Failure to Launch Boats and People: What Independence Day Teaches Us
I live on Cape Ann, MA (not to be mistaken for Cape Cod) and while neither desired nor intended, some boats fail to launch. And the reasons are many and the results are, to be clear, sub-optimal. Some boat owners place blame on the wind or the tides or the dock ramp. There are no shortages of excuses. And while it leads to some laughter among viewers (see the YouTubes), to the boat owner, there is nothing funny about a failure to launch.
How to Prevent and Manage a Boat Launch Failure
You're all set for a day out on the boat. You and a couple of friends are kidding about who is going to pull in the…
More recently, I have been reflecting on people of all ages and at all stages who fail to launch. And, like boats, there is nothing funny about launch failures (despite a comedy movie on this theme designed to elicit laughs). That is because the causes are many and varied.
To make sure we are on the same page definitionally: The failure of people to launch refers to the incapacity of people to move on within certain time frames into the next phase of their life. While the term is often used to reference young people who cannot transition to adulthood (continuing to live at home unemployed for example), the failure to launch is not limited to youth. It is vastly more than the Peter Pan syndrome, which nomenclature shortchanges causes for launch failure.
Some children fail to launch when they start pre-school or elementary school, unable to separate ably from their caregivers. Some adult children can’t launch either, continuing to live at their parental home, unable to live alone and independently. And, some individuals who are divorced or widowed can’t get into new relationships because their launch is tangled up in the past and they can’t free themselves from the entanglements or old feelings or bitterness or fear or guilt or anxiety…. among other reasons.
Here is what worries me. We should be worried about the loss of development, talent, expertise, engagement that gets thwarted by failed launches. And, we need to think about how to help those who can’t launch to be able to launch. Think about all the children at the Highland Park July 4th parade whose launches may well be impaired.
But, to help the non-launchers, folks who aren’t launching need to recognize that they are stuck. You can’t get unstuck if you can’t see how stuck you are. And, it is not enough to see that one can’t launch; one needs to take active steps for remediation. And, others need to help: family and friends; counselors; therapists; religious leaders; workplace leaders. And the non-launchers should most assuredly not blame those who help them see their stuckness as the cause; they can’t get angry or hurt so deeply by seeing the truth, namely that they are paralyzed.
Ponder the reasons for the need for self-awareness and self-help. You can rescue someone drowning but that doesn’t teach them to swim. You can interest stuck folks in new relationships but if they can’t enjoy them, the newness and its power are wasted. Forcing children to separate (and struggle with tears) isn’t teaching them. (Ponder transitional objects which are deeply helpful, the subject of my newest children’s book called My Pocketbook).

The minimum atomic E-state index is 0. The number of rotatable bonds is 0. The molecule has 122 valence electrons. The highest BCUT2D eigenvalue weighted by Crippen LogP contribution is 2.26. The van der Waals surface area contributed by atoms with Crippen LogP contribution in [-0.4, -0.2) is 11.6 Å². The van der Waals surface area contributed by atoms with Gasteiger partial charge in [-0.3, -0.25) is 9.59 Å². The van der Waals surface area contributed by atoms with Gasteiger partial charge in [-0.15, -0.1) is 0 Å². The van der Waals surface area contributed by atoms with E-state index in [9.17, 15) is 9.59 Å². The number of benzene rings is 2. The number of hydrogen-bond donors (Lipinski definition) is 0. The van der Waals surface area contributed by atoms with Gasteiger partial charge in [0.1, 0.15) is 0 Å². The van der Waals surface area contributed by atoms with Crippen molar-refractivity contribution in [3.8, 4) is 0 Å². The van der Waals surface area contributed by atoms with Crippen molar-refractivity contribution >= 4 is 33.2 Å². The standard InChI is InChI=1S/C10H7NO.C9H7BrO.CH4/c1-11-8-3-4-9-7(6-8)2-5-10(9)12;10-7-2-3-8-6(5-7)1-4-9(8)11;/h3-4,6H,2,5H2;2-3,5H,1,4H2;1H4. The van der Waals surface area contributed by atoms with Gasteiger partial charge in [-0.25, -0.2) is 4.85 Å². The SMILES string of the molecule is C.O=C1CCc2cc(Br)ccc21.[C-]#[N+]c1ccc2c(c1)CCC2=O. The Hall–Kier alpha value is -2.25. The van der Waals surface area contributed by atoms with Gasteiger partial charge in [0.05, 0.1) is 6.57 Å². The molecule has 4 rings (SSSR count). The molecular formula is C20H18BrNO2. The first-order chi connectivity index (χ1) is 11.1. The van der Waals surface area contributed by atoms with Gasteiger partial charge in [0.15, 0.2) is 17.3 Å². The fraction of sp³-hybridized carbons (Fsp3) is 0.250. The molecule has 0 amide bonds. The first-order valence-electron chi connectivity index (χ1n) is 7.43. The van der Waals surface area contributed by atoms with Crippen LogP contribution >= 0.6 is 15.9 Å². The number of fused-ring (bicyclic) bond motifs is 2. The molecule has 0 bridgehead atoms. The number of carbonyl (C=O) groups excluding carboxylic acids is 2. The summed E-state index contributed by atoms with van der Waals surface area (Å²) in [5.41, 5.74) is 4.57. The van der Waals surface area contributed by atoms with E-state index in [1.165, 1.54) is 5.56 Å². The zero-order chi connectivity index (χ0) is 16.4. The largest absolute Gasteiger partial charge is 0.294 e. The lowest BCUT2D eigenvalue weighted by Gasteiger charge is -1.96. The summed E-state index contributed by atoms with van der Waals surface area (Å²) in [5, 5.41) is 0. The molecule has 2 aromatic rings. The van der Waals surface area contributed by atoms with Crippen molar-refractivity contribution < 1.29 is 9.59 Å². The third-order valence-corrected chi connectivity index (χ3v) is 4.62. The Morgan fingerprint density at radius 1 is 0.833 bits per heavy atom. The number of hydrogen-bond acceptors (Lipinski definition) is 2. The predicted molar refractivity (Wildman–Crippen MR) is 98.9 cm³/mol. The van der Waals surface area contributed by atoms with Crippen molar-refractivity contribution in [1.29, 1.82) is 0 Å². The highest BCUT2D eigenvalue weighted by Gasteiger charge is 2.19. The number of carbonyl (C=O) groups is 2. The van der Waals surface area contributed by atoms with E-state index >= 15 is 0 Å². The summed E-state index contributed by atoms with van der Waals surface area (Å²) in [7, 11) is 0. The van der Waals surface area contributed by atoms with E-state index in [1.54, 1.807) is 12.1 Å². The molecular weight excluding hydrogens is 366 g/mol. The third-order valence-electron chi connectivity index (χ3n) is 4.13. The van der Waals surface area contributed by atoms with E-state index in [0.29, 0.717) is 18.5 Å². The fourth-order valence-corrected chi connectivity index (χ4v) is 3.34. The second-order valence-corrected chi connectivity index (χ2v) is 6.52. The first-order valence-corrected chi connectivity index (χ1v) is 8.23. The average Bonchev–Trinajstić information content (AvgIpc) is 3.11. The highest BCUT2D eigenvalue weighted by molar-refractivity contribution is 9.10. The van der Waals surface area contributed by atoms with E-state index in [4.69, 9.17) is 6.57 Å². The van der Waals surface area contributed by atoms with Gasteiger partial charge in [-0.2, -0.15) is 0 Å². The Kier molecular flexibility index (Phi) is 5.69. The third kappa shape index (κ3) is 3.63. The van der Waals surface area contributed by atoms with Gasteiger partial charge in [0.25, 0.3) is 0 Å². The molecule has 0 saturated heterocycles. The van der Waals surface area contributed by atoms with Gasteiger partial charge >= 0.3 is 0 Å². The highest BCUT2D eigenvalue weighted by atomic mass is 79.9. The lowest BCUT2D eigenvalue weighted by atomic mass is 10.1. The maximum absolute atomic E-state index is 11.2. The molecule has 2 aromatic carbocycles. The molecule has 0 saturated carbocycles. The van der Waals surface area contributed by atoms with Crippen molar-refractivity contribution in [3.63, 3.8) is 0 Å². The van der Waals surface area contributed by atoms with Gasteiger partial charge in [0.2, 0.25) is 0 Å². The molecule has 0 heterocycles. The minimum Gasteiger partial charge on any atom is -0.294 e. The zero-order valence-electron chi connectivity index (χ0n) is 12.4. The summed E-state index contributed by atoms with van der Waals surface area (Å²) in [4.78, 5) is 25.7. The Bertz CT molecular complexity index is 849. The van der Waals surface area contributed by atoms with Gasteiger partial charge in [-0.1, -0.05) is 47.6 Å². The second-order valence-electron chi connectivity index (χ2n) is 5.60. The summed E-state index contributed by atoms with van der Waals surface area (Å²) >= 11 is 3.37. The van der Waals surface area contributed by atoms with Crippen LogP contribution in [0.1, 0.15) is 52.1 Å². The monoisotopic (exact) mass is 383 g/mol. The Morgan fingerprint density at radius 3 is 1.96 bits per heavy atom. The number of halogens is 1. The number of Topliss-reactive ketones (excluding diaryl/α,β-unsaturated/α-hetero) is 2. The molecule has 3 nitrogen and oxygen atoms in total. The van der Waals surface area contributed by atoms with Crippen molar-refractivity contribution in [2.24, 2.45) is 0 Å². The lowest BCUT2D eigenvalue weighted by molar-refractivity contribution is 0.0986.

Since I specialize in trauma and I focus on its impact on learning and psychosocial development. I see many people in my professional life who are struggling to launch — at home and at work. Many non-launchers are dealing with unresolved trauma. I have also seen it in my personal life where individuals cannot seem to find a pathway forward, partly or wholly because of trauma. They are so entrenched and glued to the past or the situations into which they find themselves that they don’t have the courage, strength, insight or willingness to take the acknowledged and real hard steps to launch.
Launching often just happens for many people. But for some, launching needs to be aided if there are life situations that work like superglue. Mothers who are mentally or physically ill can delay the launching of their children unintentionally; abuse at home can delay launching; internal conflicts with or about former or deceased spouses (which require reflecting on and accepting some negative feelings) can delay launching; fear and insecurity can delay launching.
I worry that we do not recognize the failure to launch with enough seriousness. The folks who can’t launch — like the boats — are sinking. They get stuck. They can’t float. They can’t enjoy. They are literally and figuratively stuck. Joy escapes. Anger and sadness and sense of failure prevail.
Maybe we need to do more to help non-launchers launch by having them see and act on their situation. That starts with naming what is happening and critically, the price they are paying for their failure to launch. As we just celebrated Independence Day, how sad is it when people can’t become Independent. And, the July 4th holiday can be a reminder that Independence has real value and its absence calls for action. It takes courage to move forward, to declare Independence. It is filled with risk.
But, staying dependent can be a type of personal prison. It can cause developmental delays. It curbs relationships that require intimacy. Those results are way worse that the struggle to become Independent with a capital I. Our nation did it. We can do it as individuals.